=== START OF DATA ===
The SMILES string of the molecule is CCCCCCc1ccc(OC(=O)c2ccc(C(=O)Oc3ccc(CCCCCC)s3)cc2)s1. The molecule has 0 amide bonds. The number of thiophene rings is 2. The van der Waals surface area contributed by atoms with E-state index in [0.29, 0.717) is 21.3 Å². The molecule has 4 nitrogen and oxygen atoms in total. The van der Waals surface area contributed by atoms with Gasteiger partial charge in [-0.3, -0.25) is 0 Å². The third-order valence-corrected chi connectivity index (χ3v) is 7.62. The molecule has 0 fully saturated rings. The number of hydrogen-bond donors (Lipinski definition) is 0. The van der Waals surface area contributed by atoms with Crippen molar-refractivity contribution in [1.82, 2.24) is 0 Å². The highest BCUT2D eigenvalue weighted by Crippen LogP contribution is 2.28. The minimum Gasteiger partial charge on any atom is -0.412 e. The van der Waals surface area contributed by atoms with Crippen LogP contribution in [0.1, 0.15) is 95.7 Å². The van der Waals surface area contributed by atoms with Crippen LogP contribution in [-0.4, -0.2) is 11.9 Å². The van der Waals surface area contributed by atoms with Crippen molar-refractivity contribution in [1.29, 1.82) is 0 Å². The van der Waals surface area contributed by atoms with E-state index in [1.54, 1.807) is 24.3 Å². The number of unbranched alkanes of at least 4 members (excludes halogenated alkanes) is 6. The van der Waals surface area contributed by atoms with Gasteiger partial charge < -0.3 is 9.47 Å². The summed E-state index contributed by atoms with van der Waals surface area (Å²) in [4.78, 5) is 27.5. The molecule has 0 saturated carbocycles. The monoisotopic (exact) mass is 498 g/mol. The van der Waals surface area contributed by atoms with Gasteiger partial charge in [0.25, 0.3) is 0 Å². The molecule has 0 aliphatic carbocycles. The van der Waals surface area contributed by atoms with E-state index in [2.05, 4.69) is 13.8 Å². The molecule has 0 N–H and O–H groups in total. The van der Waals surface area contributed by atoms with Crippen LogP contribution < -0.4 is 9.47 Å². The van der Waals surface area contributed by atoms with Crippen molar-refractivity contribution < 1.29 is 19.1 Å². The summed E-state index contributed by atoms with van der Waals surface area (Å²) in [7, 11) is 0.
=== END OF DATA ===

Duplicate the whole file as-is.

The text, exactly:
The SMILES string of the molecule is CCCCCCc1ccc(OC(=O)c2ccc(C(=O)Oc3ccc(CCCCCC)s3)cc2)s1. The molecule has 0 amide bonds. The number of thiophene rings is 2. The van der Waals surface area contributed by atoms with E-state index in [0.29, 0.717) is 21.3 Å². The molecule has 4 nitrogen and oxygen atoms in total. The van der Waals surface area contributed by atoms with Gasteiger partial charge in [-0.3, -0.25) is 0 Å². The third-order valence-corrected chi connectivity index (χ3v) is 7.62. The molecule has 0 fully saturated rings. The number of hydrogen-bond donors (Lipinski definition) is 0. The van der Waals surface area contributed by atoms with Crippen molar-refractivity contribution in [1.82, 2.24) is 0 Å². The highest BCUT2D eigenvalue weighted by Crippen LogP contribution is 2.28. The minimum Gasteiger partial charge on any atom is -0.412 e. The van der Waals surface area contributed by atoms with Crippen LogP contribution in [0.1, 0.15) is 95.7 Å². The van der Waals surface area contributed by atoms with Crippen LogP contribution in [-0.4, -0.2) is 11.9 Å². The van der Waals surface area contributed by atoms with Crippen molar-refractivity contribution in [1.29, 1.82) is 0 Å². The van der Waals surface area contributed by atoms with E-state index in [1.54, 1.807) is 24.3 Å². The number of unbranched alkanes of at least 4 members (excludes halogenated alkanes) is 6. The van der Waals surface area contributed by atoms with Gasteiger partial charge < -0.3 is 9.47 Å². The summed E-state index contributed by atoms with van der Waals surface area (Å²) in [4.78, 5) is 27.5. The molecule has 0 saturated carbocycles. The monoisotopic (exact) mass is 498 g/mol. The van der Waals surface area contributed by atoms with Gasteiger partial charge in [0.25, 0.3) is 0 Å². The molecule has 0 aliphatic carbocycles. The van der Waals surface area contributed by atoms with E-state index in [2.05, 4.69) is 13.8 Å². The molecule has 0 N–H and O–H groups in total. The van der Waals surface area contributed by atoms with Crippen LogP contribution < -0.4 is 9.47 Å². The van der Waals surface area contributed by atoms with Crippen molar-refractivity contribution < 1.29 is 19.1 Å². The summed E-state index contributed by atoms with van der Waals surface area (Å²) in [7, 11) is 0.